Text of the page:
Finding the Positive Tone

Photo of a sharpened pencil, next to pencil shavings and small, gray pencil sharpener

As someone whose job is to write things, it may seem odd that I’m offering this list.

However, I’m not the type of person who looks for the negative in everything.

Negativity always seems to find me, though.

When you first start out, you have to carefully consider your goals with the story.

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What are you trying to say?

Should you be aiming for a happy ending, or does your character simply exist to have a good time and there’s no moral to the story?

You have to be practical and realistic as the author in charge of their world.

You have to know that there will be ups and downs and to keep readers on your side, your character should suffer setbacks and disappointments.

But, if you have a generous heart, enjoy frolicking in their world, and don’t have a completely unrealistic ending, then why are you telling this story right now?

Being upbeat always brings out a specific type of voice in us as writers.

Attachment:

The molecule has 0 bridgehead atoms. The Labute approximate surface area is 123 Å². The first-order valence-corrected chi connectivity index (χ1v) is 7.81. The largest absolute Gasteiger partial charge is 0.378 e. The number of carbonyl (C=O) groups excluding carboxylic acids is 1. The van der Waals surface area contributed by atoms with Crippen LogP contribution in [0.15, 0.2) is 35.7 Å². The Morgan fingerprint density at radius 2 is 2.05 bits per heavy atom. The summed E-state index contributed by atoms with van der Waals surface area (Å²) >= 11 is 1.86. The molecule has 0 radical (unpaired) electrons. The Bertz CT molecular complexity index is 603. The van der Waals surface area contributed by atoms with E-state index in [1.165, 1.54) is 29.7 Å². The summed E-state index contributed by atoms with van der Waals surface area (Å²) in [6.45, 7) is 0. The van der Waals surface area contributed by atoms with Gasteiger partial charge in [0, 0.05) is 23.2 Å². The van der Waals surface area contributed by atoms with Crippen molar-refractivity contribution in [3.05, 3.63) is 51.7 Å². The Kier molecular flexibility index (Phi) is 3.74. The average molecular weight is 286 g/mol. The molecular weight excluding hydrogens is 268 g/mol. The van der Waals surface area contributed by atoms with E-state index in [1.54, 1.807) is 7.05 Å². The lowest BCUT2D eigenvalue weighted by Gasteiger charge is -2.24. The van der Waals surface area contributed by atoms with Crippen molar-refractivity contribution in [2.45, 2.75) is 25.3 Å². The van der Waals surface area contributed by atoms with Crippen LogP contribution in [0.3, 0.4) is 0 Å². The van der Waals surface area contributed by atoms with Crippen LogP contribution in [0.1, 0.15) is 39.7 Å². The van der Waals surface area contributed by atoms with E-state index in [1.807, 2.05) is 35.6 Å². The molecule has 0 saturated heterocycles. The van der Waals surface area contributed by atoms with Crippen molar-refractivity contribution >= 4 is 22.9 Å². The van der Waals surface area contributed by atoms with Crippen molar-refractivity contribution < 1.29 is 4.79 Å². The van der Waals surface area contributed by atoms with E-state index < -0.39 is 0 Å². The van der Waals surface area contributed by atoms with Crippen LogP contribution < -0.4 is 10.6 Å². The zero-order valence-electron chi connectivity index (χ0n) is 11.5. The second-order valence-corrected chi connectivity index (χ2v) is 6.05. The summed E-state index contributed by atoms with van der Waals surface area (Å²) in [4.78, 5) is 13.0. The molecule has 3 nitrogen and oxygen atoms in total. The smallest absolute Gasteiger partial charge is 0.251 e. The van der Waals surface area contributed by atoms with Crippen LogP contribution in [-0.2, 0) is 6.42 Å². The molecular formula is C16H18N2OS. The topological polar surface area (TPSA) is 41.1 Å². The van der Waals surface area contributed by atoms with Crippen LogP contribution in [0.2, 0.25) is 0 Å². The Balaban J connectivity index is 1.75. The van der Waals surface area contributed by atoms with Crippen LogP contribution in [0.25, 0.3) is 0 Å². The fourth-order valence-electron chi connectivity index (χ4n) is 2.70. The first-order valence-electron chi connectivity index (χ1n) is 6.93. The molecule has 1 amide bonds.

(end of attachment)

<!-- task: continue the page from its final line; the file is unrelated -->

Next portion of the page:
But what if you wanted a fresh way to look at the word itself?

Words to describe positive feelings

  • Amiable
  • Amused
  • Appreciative
  • Authoritative
  • Benevolent
  • Brave
  • Calm
  • Cheerful
  • Cheery
  • Compassionate
  • Complimentary
  • Confident
  • Consoling
  • Dreamy
  • Ecstatic
  • Elated
  • Elevated
  • Encouraging
  • Energetic
  • Enthusiastic
  • Excited
  • Exuberant
  • Fanciful
  • Friendly
  • Happy
  • Hopeful
  • Impassioned
  • Jovial
  • Joyful
  • Jubilant
  • Lighthearted
  • Loving
  • Optimistic
  • Passionate
  • Playful
  • Pleasant
  • Proud
  • Relaxed
  • Reverent
  • Romantic
  • Soothing
  • Surprised
  • Sweet
  • Sympathetic
  • Vibrant
  • Whimsical

Sometimes, vivacious isn’t the way to look at a character’s motivations.

It would be best if you always pushed yourself to see it from their point of view, which might not necessarily be yours.

I suppose you could make an argument that you have to be positive to write a positive character.

I’m sure that’s a common practice among some writers.

However, I feel that could have a detrimental effect on the quality of content they produce and is counterproductive in terms of getting the words on the page.

I’m not of the school that you need to be in love to write about love.

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What do you think?

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I'm as American as apple pie but as Asian as lumpia.

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